Sunday, 1 March 2015

Station Eleven by Emily St. John Mandel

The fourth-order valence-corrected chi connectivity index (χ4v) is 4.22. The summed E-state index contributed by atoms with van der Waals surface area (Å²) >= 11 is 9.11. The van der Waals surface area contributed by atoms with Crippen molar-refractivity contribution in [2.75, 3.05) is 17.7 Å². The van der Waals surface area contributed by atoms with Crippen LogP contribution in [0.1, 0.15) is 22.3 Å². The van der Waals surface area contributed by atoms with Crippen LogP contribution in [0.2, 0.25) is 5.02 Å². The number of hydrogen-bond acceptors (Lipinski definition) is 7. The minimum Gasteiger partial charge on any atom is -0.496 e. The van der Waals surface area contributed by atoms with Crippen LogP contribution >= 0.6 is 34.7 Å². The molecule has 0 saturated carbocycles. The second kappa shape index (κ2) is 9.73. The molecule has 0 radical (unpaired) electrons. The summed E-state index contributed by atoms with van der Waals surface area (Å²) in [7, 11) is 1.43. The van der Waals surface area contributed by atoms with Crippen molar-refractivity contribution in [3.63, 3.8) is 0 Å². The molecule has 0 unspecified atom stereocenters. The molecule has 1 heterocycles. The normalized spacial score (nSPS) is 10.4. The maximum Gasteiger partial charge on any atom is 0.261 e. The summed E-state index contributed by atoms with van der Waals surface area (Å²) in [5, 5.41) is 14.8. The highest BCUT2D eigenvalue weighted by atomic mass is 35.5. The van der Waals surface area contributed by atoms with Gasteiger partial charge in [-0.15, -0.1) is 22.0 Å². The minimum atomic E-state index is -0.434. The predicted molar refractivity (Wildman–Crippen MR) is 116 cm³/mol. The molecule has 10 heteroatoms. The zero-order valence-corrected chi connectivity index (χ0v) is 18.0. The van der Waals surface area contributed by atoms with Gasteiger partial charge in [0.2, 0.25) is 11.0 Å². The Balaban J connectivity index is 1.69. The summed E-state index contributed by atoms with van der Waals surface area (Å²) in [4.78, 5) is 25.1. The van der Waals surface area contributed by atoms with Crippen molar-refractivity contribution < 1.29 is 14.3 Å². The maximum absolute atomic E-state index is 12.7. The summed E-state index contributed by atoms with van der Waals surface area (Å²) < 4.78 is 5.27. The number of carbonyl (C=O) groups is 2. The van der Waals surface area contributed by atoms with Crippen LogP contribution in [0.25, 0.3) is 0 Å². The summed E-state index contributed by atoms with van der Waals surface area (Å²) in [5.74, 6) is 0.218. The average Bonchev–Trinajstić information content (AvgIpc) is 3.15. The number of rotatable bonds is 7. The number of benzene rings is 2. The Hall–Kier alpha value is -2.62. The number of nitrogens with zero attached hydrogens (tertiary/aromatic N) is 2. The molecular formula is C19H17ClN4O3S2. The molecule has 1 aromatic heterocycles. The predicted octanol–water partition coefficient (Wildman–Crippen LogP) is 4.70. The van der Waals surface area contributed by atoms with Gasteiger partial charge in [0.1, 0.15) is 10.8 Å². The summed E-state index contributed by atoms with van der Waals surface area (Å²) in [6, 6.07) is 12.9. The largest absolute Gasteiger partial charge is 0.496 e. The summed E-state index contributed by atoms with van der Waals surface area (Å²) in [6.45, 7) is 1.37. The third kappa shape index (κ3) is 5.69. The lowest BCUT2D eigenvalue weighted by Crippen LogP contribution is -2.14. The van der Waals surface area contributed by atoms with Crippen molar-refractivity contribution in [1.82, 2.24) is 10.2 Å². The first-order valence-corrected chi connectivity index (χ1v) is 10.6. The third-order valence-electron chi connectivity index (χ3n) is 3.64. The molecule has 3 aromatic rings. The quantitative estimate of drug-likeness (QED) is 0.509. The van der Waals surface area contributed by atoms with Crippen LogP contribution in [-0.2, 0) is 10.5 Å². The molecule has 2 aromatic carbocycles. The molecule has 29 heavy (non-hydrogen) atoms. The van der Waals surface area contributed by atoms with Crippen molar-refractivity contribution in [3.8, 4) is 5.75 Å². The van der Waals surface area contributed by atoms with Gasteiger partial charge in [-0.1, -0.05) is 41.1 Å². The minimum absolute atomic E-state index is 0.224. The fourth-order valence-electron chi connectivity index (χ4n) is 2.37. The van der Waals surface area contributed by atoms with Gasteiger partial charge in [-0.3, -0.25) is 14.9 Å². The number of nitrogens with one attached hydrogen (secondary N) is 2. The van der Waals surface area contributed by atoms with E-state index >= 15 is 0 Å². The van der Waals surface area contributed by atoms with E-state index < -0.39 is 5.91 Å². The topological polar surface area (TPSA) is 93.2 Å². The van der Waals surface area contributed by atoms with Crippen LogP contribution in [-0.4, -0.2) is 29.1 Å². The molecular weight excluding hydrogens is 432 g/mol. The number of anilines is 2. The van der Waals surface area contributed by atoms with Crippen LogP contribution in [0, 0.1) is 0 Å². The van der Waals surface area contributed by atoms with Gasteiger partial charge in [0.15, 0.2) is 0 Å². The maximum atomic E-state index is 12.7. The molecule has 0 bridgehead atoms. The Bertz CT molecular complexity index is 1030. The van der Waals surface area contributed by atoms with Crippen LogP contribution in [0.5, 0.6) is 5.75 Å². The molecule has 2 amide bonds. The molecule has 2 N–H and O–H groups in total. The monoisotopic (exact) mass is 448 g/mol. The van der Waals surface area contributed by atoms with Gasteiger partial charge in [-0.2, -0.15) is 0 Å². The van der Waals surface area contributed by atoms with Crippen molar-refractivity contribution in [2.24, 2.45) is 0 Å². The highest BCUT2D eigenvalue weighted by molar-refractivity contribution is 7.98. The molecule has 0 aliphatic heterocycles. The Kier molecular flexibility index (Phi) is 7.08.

I have been hearing about Station Eleven by Emily St. John Mandel for the last year but only just got around to picking it up – because of my avoidance of e-books and hardbacks whenever possible, I usually end up having to wait for books to be released in paperback before I can get my hands on a copy. Normally this is not an issue, I have an (over) abundance of books waiting to be read and I like reading books after the hype has died down; I forget any spoilers that I may have read and I get the chance to search out and pick through any supplementary information that I want to read about a particular book, rather than having it all thrown at me. Sometimes, the wait is hard. This time though, I got lucky and the paperback was released after only a few months, so of course I had to pick it up! It’s funny, once I had bought my copy I realized that I actually didn’t really know anything about the story, other than it takes place in a post-apocalyptic dystopian future. This alone was enough to make me want to read the book however, with echoes of Margaret Atwood in my head…